“And I live
Engulfed in your nostalgia
And my own”
In the heart of Pomona, California you’ll find an unassuming building on a busy street that houses incredible ceramic art. I’ve been to the bars and clubs that are one street over but I have never actually taken the time to go inside American Museum of Ceramic Art (AMOCA) and see what they’re about. I definitely have to plead ignorance because although I’ve taken ceramics and practiced sculpting I had no idea how versatile ceramics are as an art form. The museum contains all kinds of beautiful mixed media works by local artists, from private collections, as well as traditional pottery and artifacts.
I walked through all sorts of political ceramics then through an old vault. I wandered down a long hallway and finally found myself at the exhibit I came for. There was a screen playing an interview on a loop as well as several seats to view it. An old Peruvian man spoke and then sang over a soft guitar that is eventually folded into harder rock.
Kukuli Velarde’s ceramic series “plunder me, baby” is breathtaking. It is a collection reminiscent of pre-Columbian Peruvian artworks except all of the sculptures feature the artist’s face, referencing the artist’s own indigenous roots. The sculptures are displayed as live animals that are encased and aware of being viewed – some look terrified, some defiant, some confrontational, but all of them appear disjointed, lonely, and out of context. The title of each work is set like a zoo – the type of “animal” with a description of its identifying characteristics.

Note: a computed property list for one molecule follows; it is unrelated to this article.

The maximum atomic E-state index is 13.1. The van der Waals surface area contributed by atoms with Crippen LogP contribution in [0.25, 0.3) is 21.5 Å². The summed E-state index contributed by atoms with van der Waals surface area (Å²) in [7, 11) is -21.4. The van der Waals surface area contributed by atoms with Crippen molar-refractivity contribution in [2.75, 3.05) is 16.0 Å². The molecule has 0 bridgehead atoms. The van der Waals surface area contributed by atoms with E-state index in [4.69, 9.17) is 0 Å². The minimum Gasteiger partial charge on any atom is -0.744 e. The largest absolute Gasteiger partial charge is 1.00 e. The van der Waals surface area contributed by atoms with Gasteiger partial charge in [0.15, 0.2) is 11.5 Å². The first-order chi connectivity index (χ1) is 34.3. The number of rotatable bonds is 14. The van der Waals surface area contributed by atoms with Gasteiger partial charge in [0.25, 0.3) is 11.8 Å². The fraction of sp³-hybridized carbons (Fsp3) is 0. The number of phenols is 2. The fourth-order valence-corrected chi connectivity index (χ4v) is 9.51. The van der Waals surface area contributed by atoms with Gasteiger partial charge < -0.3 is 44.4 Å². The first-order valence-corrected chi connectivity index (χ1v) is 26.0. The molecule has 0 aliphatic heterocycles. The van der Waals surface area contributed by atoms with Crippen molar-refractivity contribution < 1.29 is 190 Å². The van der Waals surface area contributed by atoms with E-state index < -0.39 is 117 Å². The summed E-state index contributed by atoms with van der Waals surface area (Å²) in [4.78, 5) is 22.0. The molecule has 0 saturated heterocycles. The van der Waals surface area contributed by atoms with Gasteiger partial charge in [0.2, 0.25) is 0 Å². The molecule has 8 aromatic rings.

The inscription below a white sculpture of the artist with her feet bent back on her head reads “India Patarrajada – she will do all the acrobacias her master orders, pero no esperes que te quiera mucho.” It’s a powerful statement about the sexualization of indigenous women and the dehumanizing treatment indigenous populations have endured since their conquest. All vessels are fitted with a description that echo the derogatory names reserved for a people who for centuries have been considered primitive prey for white colonizers. It is also an interesting look at the way artifacts are owned, praised and studied for their beauty but are kept out of context and divorced from the people who actually made them.
Her other featured works – the Isichapuitu series – are six statues in the style of a Mexican Huastec sculpture from the 6th century B.C. Each one is a self portrait representing internal organs “presented on the floor, next to each other, as a metaphor for wholeness.” They look like chubby children with their arms raised. All gaze forward except for one that gleefully looks away with what looks like stigmata coming from her hands.
The glazes, the vessels, the faces, the lifelike eyes, the tiny words and phrases etched and painted on her works is incredible, it is truly something to behold. All of Velarde’s works are juxtaposed with actual artifacts that are much smaller and encased the same way as her new original works. It’s a look back at history, it recognizes where old attitudes and prejudices came from and defies them. Her work is also looking forward – “pre-columbian” people are still very much alive and very much a part of Peru, Latin America, and the World. She reminds us that indigenous people are not as beloved as their artifacts and that history cannot be kept neatly behind glass – and that maybe it’s time for us to break it.
The exhibit was available for viewing from 9.16.17-02.11.18
Pacific Standard Time: LA/LA is a far-reaching and ambitious exploration of Latin American and Latino art in dialogue with Los Angeles. Led by the Getty, Pacific Standard Time: LA/LA is the latest collaborative effort from arts institutions across Southern California.